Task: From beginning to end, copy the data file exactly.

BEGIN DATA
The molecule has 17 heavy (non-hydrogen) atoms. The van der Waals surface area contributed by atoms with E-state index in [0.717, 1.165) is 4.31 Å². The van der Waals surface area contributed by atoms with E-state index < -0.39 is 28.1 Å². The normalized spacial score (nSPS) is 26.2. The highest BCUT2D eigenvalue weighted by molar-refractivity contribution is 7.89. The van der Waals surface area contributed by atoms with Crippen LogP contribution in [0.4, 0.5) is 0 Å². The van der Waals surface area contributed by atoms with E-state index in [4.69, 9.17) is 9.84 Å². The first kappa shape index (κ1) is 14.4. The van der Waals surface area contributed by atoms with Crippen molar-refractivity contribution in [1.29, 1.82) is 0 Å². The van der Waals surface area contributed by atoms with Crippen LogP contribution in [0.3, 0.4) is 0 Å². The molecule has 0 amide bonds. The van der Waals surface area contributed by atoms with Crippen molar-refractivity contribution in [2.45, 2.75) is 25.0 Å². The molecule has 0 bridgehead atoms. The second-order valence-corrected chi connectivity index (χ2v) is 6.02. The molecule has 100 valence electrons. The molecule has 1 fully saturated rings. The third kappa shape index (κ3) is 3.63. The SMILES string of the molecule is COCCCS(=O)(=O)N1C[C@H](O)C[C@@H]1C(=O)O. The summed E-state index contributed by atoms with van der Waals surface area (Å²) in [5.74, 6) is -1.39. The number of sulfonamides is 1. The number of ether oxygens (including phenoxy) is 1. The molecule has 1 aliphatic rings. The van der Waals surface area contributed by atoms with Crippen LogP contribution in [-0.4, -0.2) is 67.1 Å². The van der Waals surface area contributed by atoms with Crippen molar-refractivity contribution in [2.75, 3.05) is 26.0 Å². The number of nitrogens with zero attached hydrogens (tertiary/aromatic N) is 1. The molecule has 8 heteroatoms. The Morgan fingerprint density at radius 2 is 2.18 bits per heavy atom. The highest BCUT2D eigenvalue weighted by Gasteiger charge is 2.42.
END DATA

The molecule has 17 heavy (non-hydrogen) atoms. The van der Waals surface area contributed by atoms with E-state index in [0.717, 1.165) is 4.31 Å². The van der Waals surface area contributed by atoms with E-state index < -0.39 is 28.1 Å². The normalized spacial score (nSPS) is 26.2. The highest BCUT2D eigenvalue weighted by molar-refractivity contribution is 7.89. The van der Waals surface area contributed by atoms with Crippen LogP contribution in [0.4, 0.5) is 0 Å². The van der Waals surface area contributed by atoms with E-state index in [4.69, 9.17) is 9.84 Å². The first kappa shape index (κ1) is 14.4. The van der Waals surface area contributed by atoms with Crippen molar-refractivity contribution in [1.29, 1.82) is 0 Å². The van der Waals surface area contributed by atoms with Crippen LogP contribution in [0.3, 0.4) is 0 Å². The molecule has 0 amide bonds. The van der Waals surface area contributed by atoms with Crippen molar-refractivity contribution in [2.45, 2.75) is 25.0 Å². The molecule has 0 bridgehead atoms. The second-order valence-corrected chi connectivity index (χ2v) is 6.02. The molecule has 100 valence electrons. The molecule has 1 fully saturated rings. The third kappa shape index (κ3) is 3.63. The SMILES string of the molecule is COCCCS(=O)(=O)N1C[C@H](O)C[C@@H]1C(=O)O. The summed E-state index contributed by atoms with van der Waals surface area (Å²) in [5.74, 6) is -1.39. The number of sulfonamides is 1. The number of ether oxygens (including phenoxy) is 1. The molecule has 1 aliphatic rings. The van der Waals surface area contributed by atoms with Crippen LogP contribution in [-0.4, -0.2) is 67.1 Å². The van der Waals surface area contributed by atoms with Crippen molar-refractivity contribution in [2.75, 3.05) is 26.0 Å². The number of nitrogens with zero attached hydrogens (tertiary/aromatic N) is 1. The molecule has 8 heteroatoms. The Morgan fingerprint density at radius 2 is 2.18 bits per heavy atom. The highest BCUT2D eigenvalue weighted by Gasteiger charge is 2.42.